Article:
In reality, while the show's production was moved from Los Angeles to Las Vegas, both seasons were filmed at the Caesars Entertainment Studios. In the end, it was only some additional scenes of the show that were shot at the Hell's Kitchen restaurant. The program's showrunner Kenny Rosen said that considering its popularity, shutting down Hell's Kitchen Las Vegas for filming wasn't an option. "Caesars has a big, large entertainment tent that they have been doing a lot of producing in, and so we used that space," he told Reality Blurred.

There's a Hell's Kitchen restaurant in Dubai

Bluewaters Dubai was Ramsay's second Hell's Kitchen restaurant. And just like the other two current locations, it's decked out in the style of the popular television show. The themed restaurant seats 260 both indoors and on the terrace that overlooks the city's striking skyline (via The National News). The menu is a combination of the dishes served at the Hell's Kitchen restaurants in the U.S. with a few additions such as Côte de Boeuf and Roasted Cod. Plus, unlike the U.S locations, the menu features a special vegetarian section, which includes Saffron Risotto, Wild Mushroom Pizza, and Pan-Seared Herb Gnocchi.

While diners seem generally happy with the quality of the fare at Hell's Kitchen Dubai, this can't be said for the service. In fact, we noticed numerous complaints about the waiters. Z409NQanar vented her disappointment on TripAdvisor. "[The] service is behind expectations. Very slow. Not engaged. Employees are not committed to clients' experience. Not friendly." While generally satisfied with her dining experience, the FooDiva was quick to point out her three issues with the restaurant's servers — some of which seem to us more valid than others. Firstly, she didn't like the fact that the server repeated her order. Secondly, the diva wasn't happy that two different servers tried to clear her plate before her companions finished their meals. Finally, she complained that her server didn't know whether the restaurant served grain- or grass-fed beef.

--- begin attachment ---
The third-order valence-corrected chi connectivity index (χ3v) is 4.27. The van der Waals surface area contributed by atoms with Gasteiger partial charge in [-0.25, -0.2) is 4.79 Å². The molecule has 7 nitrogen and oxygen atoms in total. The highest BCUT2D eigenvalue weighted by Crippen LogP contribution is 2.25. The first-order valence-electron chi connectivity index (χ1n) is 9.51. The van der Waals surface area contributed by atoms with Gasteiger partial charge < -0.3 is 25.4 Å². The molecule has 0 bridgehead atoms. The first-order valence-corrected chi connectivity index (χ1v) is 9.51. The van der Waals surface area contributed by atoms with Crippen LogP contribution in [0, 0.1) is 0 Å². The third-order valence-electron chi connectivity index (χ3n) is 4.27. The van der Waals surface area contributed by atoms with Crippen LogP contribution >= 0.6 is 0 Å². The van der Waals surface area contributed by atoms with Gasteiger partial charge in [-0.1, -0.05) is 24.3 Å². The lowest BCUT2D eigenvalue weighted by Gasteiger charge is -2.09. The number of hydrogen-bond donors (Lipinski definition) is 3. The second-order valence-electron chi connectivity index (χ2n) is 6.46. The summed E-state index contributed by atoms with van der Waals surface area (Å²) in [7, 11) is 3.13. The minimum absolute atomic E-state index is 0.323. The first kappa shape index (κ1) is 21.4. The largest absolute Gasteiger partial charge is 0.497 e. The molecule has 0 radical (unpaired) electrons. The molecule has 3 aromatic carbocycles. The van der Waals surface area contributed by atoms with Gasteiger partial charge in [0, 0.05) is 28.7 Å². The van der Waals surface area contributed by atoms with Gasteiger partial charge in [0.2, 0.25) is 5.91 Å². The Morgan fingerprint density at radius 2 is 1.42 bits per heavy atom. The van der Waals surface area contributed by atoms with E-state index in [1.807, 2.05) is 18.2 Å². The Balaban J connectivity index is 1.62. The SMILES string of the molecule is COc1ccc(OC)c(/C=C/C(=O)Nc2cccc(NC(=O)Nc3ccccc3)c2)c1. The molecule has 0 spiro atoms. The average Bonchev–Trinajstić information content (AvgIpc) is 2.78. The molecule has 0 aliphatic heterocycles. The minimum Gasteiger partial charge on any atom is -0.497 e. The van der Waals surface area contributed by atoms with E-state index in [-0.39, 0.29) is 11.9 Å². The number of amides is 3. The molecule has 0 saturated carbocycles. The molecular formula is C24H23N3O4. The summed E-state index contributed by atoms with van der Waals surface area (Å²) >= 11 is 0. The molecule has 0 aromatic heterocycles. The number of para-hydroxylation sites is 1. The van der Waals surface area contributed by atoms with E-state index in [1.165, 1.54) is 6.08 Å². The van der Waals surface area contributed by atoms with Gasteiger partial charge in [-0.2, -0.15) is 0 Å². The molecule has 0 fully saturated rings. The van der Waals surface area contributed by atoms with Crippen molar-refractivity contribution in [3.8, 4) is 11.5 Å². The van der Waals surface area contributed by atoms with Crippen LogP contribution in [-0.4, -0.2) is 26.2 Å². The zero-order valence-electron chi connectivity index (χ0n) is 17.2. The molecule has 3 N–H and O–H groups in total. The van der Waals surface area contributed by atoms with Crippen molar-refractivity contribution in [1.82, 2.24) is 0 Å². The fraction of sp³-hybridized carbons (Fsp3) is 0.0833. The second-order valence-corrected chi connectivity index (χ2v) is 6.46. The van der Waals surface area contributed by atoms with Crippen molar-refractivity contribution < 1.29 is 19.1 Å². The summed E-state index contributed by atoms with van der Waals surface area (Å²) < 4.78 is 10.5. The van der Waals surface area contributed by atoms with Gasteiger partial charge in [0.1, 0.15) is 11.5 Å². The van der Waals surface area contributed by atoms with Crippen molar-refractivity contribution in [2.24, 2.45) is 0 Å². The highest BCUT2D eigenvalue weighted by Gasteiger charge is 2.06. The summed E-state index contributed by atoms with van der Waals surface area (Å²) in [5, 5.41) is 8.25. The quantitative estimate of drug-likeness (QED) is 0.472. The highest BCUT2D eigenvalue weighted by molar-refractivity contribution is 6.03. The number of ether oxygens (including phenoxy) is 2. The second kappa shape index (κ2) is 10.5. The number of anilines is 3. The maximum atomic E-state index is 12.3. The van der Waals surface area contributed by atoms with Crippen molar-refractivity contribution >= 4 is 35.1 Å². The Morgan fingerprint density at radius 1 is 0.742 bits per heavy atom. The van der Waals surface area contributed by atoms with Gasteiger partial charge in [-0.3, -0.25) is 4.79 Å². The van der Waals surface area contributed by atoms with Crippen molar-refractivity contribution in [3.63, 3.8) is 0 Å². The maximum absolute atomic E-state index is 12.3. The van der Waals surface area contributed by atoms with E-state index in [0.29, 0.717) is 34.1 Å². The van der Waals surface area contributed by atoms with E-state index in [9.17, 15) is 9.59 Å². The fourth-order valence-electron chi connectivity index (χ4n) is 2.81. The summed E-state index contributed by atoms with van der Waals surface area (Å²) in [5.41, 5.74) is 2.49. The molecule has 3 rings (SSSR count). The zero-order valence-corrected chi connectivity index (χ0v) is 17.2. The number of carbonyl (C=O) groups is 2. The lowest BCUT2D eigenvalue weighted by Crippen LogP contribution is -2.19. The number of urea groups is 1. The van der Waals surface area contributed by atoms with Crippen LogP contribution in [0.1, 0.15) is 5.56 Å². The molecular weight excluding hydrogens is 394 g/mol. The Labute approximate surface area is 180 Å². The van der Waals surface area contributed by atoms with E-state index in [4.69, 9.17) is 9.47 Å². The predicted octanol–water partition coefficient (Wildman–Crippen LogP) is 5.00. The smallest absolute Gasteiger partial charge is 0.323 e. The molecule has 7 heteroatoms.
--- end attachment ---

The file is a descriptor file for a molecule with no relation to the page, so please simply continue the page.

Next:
Some of the winners of Hell's Kitchen were offered jobs at the Hell's Kitchen restaurant

Other than dodging Chef Ramsay's sharp remarks, "Hell's Kitchen" hopefuls compete for a $250,000 cash prize and the position of head chef at one of his restaurants (via Parade). Thus far, three "Hell's Kitchen" champs have been offered positions at a Hell's Kitchen restaurant. The winner of season 17, Michelle Tribble worked as the head chef at Hell's Kitchen Las Vegas until she was made redundant when the pandemic hit in 2020, according to GoldDerby. Only 26 at the time, Michelle decided to go back to university to study nutrition.

After losing season 6 of "Hell's Kitchen," Ariel Contreras returned to win season 18 in 2019. As one of the prizes, the New Yorker was offered the position of executive chef at Hell's Kitchen Las Vegas, which she declined. Instead, Ariel decided to return to Dos Caminos — a Mexican restaurant she worked at before entering the competition. She now works for the Del Frisco's Restaurant Group (via Screen Rant). Last but not least, the winner of "Hell's Kitchen" season 19, Kori Sutton is currently employed as the head chef at Hell's Kitchen Lake Tahoe (via People). 

New Hell's Kitchen restaurant locations are in the works

With the exceptional popularity of its three locations, Chef Ramsay is planning to bring the Hell's Kitchen experience to Washington D.C., Miami, Chicago, and California. The first Hell's Kitchen along the east coast, Hell's Kitchen D.C., is slated to open in a two-story building along Wharf Street SW by October (via Eater). Also scheduled to open towards the end of 2022 is the Miami outpost of Hell's Kitchen. According to the Miami Herald, the restaurant will be located at the Met Square in the new Metropolitan Miami Development.

Billing itself as the largest Hall's Kitchen yet, Hell's Kitchen California, which will seat 332 guests, is set to open at Harrah's Resort Southern California in the spring of 2022. While the restaurant will serve a lot of Ramsay's signature dishes, guests can also expect some new culinary offerings exclusive to the location. "We're still developing dishes but we're going to be bringing Cuban and South American influences into some of the new dishes," Ramsay told Time Out. Finally, slated for a 2023 opening, Hell's Kitchen Chicago will bring Ramsay's dishes to the River North neighborhood of the city, according to NBC Chicago.